3

I'm using the Adafruit Motor Shield v2.3. I'm powering the Arduino with a USB cable and I'm powering the motor shield with a 9 volt battery.

I removed the vin pin, and I'm using this tutorial/code to make the DC motor spin.

I've tried 3 different kinds of DC motors, but none of them will do anything. The Arduino works for normal sketches, like lighting up LEDs, but I can't get the motors to work.

Any ideas?

Edit: I'm using Adafruit's "Motor Test" code from the Motor Shield v2 library, as shown below. The motor is on port 1.

// Adafruit Motor shield library
// copyright Adafruit Industries LLC, 2009
// this code is public domain, enjoy!

#include <AFMotor.h>

AF_DCMotor motor(4);

void setup() {
  Serial.begin(9600);           // set up Serial library at 9600 bps
  Serial.println("Motor test!");

  // turn on motor
  motor.setSpeed(200);

  motor.run(RELEASE);
}

void loop() {
  uint8_t i;

  Serial.print("tick");

  motor.run(FORWARD);
  for (i=0; i<255; i++) {
    motor.setSpeed(i);  
    delay(10);
 }

  for (i=255; i!=0; i--) {
    motor.setSpeed(i);  
    delay(10);
 }

  Serial.print("tock");

  motor.run(BACKWARD);
  for (i=0; i<255; i++) {
    motor.setSpeed(i);  
    delay(10);
 }

  for (i=255; i!=0; i--) {
    motor.setSpeed(i);  
    delay(10);
 }


  Serial.print("tech");
  motor.run(RELEASE);
  delay(1000);
}

enter image description here

  • You said "this tutorial/code" but there is nothing. Did you forget to add a link? – Jake C Jan 27 '16 at 5:07
  • @JakeC - Thanks, I had copied it from my reddit post. It's fixed now. – Pikamander2 Jan 27 '16 at 5:13
  • What motors are you using? Are they rated to run at 9 volts? How good is the connection to the motor? It looks like from the picture that the pins are shorting on the casing. Do you have a multi-meter? Have you checked the voltage of the battery? – Jake C Jan 27 '16 at 5:22
  • ACtually, ignore the above, according to Adafruit, you cannot use a 9V battery. See: learn.adafruit.com/adafruit-motor-shield-v2-for-arduino/… – Jake C Jan 27 '16 at 5:22
  • 1
    As pointed out here countless times before, a 9v "transistor" battery is the wrong choice for most motor projects, as it has minimal current capability. Don't use it! – Chris Stratton Jan 27 '16 at 5:23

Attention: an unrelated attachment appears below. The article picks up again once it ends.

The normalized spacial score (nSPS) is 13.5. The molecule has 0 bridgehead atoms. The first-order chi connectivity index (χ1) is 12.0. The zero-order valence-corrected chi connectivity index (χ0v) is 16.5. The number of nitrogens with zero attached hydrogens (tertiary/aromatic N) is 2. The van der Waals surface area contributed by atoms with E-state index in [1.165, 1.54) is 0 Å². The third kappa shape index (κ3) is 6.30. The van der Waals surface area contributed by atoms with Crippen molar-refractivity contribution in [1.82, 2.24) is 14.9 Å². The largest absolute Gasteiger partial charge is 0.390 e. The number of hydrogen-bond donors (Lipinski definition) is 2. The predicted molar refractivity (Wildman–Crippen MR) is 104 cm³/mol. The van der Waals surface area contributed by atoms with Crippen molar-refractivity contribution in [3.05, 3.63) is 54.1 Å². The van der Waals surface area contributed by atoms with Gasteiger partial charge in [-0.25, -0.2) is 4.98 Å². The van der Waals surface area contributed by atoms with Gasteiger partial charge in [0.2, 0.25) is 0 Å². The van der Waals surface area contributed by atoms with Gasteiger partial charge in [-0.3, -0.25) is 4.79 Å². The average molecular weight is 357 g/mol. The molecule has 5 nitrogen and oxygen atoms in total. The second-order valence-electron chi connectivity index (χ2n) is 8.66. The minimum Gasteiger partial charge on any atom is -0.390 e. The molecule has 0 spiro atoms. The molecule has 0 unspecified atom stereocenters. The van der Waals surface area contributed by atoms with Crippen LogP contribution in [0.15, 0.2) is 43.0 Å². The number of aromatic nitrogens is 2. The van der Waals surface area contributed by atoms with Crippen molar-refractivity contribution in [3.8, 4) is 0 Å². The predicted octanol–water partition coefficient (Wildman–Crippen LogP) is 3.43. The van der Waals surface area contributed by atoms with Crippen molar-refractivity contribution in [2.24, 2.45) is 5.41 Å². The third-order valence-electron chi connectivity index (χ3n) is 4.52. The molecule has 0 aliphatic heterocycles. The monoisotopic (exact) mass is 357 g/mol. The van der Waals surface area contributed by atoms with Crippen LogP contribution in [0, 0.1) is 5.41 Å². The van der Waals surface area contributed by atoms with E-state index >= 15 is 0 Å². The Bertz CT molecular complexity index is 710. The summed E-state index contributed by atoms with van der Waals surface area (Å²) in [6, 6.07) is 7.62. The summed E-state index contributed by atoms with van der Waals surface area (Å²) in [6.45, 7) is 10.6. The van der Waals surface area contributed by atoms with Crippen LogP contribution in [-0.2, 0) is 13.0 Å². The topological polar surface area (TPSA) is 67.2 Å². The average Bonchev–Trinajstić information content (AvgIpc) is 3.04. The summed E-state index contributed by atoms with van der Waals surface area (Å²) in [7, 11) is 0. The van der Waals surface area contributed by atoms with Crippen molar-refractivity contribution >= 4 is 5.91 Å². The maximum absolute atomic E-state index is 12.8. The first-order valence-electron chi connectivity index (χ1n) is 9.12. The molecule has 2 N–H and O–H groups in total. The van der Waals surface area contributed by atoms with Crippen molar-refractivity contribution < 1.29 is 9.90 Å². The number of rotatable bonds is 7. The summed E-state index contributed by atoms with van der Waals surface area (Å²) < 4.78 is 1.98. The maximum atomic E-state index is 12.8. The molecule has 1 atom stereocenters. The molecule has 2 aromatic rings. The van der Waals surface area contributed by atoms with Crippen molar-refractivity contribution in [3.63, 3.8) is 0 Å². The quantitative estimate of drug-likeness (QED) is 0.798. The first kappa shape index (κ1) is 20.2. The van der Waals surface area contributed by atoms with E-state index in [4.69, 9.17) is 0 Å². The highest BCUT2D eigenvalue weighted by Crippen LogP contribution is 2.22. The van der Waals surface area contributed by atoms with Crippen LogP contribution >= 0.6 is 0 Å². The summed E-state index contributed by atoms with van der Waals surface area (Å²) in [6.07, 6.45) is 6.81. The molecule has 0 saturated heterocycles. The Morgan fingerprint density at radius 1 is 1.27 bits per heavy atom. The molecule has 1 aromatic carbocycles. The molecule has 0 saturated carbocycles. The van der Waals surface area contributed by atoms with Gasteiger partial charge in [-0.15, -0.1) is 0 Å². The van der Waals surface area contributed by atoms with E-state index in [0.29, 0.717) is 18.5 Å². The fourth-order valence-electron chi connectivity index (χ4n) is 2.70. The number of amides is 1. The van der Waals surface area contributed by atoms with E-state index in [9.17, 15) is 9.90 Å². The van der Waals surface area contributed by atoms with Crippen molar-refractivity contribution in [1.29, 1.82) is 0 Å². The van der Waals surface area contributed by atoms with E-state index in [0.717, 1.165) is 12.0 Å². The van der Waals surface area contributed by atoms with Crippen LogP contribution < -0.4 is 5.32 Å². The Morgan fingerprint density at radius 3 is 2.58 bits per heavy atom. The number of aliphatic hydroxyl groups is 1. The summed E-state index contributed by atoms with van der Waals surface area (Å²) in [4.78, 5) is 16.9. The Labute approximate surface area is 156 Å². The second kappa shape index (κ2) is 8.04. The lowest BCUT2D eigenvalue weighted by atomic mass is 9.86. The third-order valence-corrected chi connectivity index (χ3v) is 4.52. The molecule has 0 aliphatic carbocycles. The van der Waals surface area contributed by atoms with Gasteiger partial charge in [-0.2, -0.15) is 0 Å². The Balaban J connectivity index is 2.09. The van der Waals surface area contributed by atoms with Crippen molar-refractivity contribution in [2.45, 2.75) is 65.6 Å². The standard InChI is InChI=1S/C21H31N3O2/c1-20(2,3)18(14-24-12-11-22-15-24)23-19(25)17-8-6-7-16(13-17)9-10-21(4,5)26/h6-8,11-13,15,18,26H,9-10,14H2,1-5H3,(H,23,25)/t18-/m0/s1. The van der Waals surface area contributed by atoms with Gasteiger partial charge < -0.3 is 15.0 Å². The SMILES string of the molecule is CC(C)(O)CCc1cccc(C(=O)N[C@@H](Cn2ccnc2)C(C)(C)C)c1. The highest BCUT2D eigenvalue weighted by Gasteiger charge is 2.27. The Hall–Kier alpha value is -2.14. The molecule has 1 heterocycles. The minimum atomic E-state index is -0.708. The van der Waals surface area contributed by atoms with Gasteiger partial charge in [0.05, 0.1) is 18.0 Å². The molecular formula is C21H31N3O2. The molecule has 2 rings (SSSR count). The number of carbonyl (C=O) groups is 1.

3

A couple of things I see...

1.) Your motor leads may be shorting out of the housing of the motor. make sure they are not.

2.) You may have the motor on the wrong port for the given code:

On line 7 of the code it reads: AF_DCMotor motor(4);

So try switching physically your motor to port 4.

3.) Also, this board has an I2C address and I dont see that addressed anywhere in the code. You can check to see what the I2C address is with this code. It will also show you that the motor control board is indeed responding.

// --------------------------------------
// i2c_scanner
//
// Version 1
//    This program (or code that looks like it)
//    can be found in many places.
//    For example on the Arduino.cc forum.
//    The original author is not know.
// Version 2, Juni 2012, Using Arduino 1.0.1
//     Adapted to be as simple as possible by Arduino.cc user Krodal
// Version 3, Feb 26  2013
//    V3 by louarnold
// Version 4, March 3, 2013, Using Arduino 1.0.3
//    by Arduino.cc user Krodal.
//    Changes by louarnold removed.
//    Scanning addresses changed from 0...127 to 1...119,
//    according to the i2c scanner by Nick Gammon
//    http://www.gammon.com.au/forum/?id=10896
// Version 5, March 28, 2013
//    As version 4, but address scans now to 127.
//    A sensor seems to use address 120.
// Version 6, November 27, 2015.
//    Added waiting for the Leonardo serial communication.
// 
//